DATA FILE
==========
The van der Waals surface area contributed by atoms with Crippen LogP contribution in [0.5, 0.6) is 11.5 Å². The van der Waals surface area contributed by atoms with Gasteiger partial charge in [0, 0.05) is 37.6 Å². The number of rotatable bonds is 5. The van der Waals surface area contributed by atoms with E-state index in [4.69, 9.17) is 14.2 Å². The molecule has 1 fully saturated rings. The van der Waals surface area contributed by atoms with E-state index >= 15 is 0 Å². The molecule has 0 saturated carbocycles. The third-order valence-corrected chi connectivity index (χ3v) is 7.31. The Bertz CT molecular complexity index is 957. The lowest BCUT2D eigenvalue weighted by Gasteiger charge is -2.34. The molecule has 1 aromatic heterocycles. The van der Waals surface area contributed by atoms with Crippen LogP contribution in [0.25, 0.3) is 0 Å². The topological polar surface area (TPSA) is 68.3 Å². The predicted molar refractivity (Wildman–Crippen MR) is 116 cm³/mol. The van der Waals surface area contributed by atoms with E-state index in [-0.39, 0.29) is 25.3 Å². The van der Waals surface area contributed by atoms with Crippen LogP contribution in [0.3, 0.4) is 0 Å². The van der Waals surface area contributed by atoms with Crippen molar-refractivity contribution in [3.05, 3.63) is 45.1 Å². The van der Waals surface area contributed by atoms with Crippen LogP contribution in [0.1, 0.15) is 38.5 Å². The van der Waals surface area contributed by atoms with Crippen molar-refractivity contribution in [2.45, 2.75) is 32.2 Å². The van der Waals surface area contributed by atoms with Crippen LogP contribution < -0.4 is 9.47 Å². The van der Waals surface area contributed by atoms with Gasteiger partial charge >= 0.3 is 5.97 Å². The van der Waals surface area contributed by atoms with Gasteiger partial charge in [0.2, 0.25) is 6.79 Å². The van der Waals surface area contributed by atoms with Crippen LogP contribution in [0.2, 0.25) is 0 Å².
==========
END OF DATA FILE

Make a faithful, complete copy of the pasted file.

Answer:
The van der Waals surface area contributed by atoms with Crippen LogP contribution in [0.5, 0.6) is 11.5 Å². The van der Waals surface area contributed by atoms with Gasteiger partial charge in [0, 0.05) is 37.6 Å². The number of rotatable bonds is 5. The van der Waals surface area contributed by atoms with E-state index in [4.69, 9.17) is 14.2 Å². The molecule has 1 fully saturated rings. The van der Waals surface area contributed by atoms with E-state index >= 15 is 0 Å². The molecule has 0 saturated carbocycles. The third-order valence-corrected chi connectivity index (χ3v) is 7.31. The Bertz CT molecular complexity index is 957. The lowest BCUT2D eigenvalue weighted by Gasteiger charge is -2.34. The molecule has 1 aromatic heterocycles. The van der Waals surface area contributed by atoms with Crippen LogP contribution in [0.25, 0.3) is 0 Å². The topological polar surface area (TPSA) is 68.3 Å². The predicted molar refractivity (Wildman–Crippen MR) is 116 cm³/mol. The van der Waals surface area contributed by atoms with E-state index in [-0.39, 0.29) is 25.3 Å². The van der Waals surface area contributed by atoms with Crippen LogP contribution in [0.3, 0.4) is 0 Å². The van der Waals surface area contributed by atoms with Crippen molar-refractivity contribution in [3.05, 3.63) is 45.1 Å². The van der Waals surface area contributed by atoms with Crippen LogP contribution in [0.1, 0.15) is 38.5 Å². The van der Waals surface area contributed by atoms with Crippen molar-refractivity contribution in [2.45, 2.75) is 32.2 Å². The van der Waals surface area contributed by atoms with Crippen LogP contribution < -0.4 is 9.47 Å². The van der Waals surface area contributed by atoms with Gasteiger partial charge >= 0.3 is 5.97 Å². The van der Waals surface area contributed by atoms with Gasteiger partial charge in [0.2, 0.25) is 6.79 Å². The van der Waals surface area contributed by atoms with Crippen LogP contribution in [0.2, 0.25) is 0 Å².